on the job. Of course, maybe that's me just being paranoid. Maybe they
are there to watch out for these mythical Terrorists (or maybe Hamburglar?).

The muck press loves the WAR ON TERROR CRISIS because it gives them

big headlines that sell their dodgy newspapers. Of course, they need to

resort to dirty tactics now and then to keep the momentum going.

Recently an Australian victim of the London bombings suggested that John

Howard had contributed to the attack by involving Australian forces in
Iraq. The matter was very quickly silenced with new shock horror
stories. Every other day I see some newspaper story or another that has
massive headlines suggesting a terrorist threat to Australia.

In the fine print I realize yet again I have been duped by instances of
'maybe',

'possibly' and 'perhaps'.

So how would Anarcho-Syndicalists prevent Terrorism?

Bombs and explosives are made by workers for capitalists for
governments, so we simply would not bother making them. Home made bombs
(the fertilizer kind perhaps) would not be possible if we took away the
profit motive in farming and didn't use so many dangerous chemicals that
can be turned into bombs. What use have we for bomb making technology
and ingredients, other than for the armies of the bosses? We might need
some bits and pieces to blast roadways, I suppose, but in such small
quantities that potential terrorists would have a very hard time

getting near them to misuse them.

There would be no bombs or bullets if the working class of the world

decided to (for example) dedicate its output to producing extra food for

countries like Niger in a time of famine. You can't eat bullets!

Of course if we feel that the world is not ready for such a peace-loving

approach, then the government could simply reform the gun laws so every

worker can cheaply own a personal firearm; then we'd be very safe from

these terrorist nasties. Of course, gun ownership was placed firmly in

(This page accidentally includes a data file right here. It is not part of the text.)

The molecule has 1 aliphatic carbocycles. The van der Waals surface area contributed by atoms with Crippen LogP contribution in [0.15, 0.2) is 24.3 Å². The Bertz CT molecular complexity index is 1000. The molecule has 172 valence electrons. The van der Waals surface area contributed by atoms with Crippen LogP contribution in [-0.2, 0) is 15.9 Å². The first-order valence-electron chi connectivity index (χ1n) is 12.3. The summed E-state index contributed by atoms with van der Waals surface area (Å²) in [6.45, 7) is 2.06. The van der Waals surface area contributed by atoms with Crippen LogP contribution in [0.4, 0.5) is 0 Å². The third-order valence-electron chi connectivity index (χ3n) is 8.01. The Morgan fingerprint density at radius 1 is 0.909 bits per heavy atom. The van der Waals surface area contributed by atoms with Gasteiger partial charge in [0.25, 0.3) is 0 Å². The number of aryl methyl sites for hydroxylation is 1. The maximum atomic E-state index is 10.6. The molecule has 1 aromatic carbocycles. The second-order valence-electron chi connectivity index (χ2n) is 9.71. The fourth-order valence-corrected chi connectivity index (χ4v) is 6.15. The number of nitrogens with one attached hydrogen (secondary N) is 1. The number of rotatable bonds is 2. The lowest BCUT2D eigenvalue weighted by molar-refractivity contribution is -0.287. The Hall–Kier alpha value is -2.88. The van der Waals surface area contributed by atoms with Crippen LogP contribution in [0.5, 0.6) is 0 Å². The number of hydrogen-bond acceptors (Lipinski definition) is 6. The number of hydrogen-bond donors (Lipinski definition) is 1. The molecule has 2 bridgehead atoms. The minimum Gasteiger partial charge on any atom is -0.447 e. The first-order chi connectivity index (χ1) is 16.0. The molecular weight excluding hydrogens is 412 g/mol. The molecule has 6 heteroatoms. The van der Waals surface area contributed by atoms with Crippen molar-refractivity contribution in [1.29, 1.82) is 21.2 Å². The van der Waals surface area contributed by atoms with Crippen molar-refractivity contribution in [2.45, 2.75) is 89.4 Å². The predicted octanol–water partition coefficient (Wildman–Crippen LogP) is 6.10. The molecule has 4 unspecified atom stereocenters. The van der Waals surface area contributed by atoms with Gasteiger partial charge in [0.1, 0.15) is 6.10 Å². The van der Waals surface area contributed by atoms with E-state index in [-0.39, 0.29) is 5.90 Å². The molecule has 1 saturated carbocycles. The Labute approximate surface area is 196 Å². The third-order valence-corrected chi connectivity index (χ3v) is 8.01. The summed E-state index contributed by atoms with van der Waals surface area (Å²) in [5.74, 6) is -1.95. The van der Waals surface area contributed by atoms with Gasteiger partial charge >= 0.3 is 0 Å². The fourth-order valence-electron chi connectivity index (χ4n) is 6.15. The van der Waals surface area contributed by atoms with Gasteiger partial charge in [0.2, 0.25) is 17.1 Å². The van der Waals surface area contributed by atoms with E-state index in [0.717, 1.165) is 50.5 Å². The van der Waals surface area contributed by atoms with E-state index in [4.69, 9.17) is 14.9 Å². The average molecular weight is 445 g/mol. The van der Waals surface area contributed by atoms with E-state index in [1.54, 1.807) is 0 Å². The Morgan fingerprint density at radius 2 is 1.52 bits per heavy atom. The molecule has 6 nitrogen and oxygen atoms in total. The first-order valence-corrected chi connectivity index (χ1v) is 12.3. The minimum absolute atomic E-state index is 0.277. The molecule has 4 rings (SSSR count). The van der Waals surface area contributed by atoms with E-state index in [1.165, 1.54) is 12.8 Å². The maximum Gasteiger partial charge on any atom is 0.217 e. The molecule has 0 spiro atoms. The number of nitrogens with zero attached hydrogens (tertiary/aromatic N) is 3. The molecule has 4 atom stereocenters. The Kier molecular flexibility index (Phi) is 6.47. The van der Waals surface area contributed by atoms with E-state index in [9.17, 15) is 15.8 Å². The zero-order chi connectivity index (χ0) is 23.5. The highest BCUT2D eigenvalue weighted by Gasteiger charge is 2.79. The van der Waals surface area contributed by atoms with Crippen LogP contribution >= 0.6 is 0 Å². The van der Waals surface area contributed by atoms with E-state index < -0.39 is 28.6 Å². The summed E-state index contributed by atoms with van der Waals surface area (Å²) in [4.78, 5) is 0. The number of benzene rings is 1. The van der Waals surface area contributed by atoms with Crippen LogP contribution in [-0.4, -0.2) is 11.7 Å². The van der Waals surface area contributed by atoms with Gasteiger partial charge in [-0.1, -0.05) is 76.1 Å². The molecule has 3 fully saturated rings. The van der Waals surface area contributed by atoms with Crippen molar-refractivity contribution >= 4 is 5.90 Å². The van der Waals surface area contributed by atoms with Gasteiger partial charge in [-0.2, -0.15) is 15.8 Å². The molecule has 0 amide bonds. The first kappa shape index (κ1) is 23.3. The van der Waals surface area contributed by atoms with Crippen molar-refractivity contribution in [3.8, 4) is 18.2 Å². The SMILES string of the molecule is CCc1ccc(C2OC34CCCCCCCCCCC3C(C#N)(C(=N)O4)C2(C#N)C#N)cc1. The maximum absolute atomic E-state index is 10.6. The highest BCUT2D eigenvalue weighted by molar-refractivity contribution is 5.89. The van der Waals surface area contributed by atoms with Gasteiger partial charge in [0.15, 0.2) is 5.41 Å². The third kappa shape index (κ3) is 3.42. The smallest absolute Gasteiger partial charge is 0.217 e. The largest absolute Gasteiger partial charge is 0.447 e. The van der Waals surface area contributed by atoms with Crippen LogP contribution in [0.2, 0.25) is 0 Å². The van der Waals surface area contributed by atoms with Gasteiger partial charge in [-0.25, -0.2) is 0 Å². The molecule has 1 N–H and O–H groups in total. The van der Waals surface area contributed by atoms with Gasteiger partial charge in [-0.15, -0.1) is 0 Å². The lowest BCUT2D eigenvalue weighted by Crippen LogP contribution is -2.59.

the hands of the ruling class a few decades ago to allegedly stop people

going berserk with guns - didn't stop Martin Bryant with his millions of

dollars? The arguments put forward to control gun ownership were

as hollow as those which proclaim the War on Terror. If the War on
Terror is really so serious (and the newspapers tell me daily that it
is) every working

Australian should be immediately issued with a gun and ammunition. We're

at war, goddam it! I doubt, of course, it will happen unless we working

Australians are prepared to offer ourselves up for slaughter in the

army at the command of the government. Autonomous self-protection is not

something any government would ever allow.

There will always be extremists. Hopefully, one day we will see a society

where the likes of the Liberal/National Parties are considered the
extremists. There will always be people who will try to impose their
will on our lives. For the most part it is and always has been
governments, or nationalist movements like the Basque separatist
organisation, ETA (i.e., people who want to be a government), who are
letting off bombs. Islamic extremism (the flavour of the month) is a
striving for yet another form of world government.

The day workers decide we no longer need governments (or bosses of any

kind) terrorism may well become a distant memory except perhaps to John

Howard rambling away at 100 years of age in the Mental Health Syndicate.

Sean
From:
Rebel Worker <rebel_worker@yahoo.com.au>
Paper of the Anarcho-Syndicalist Network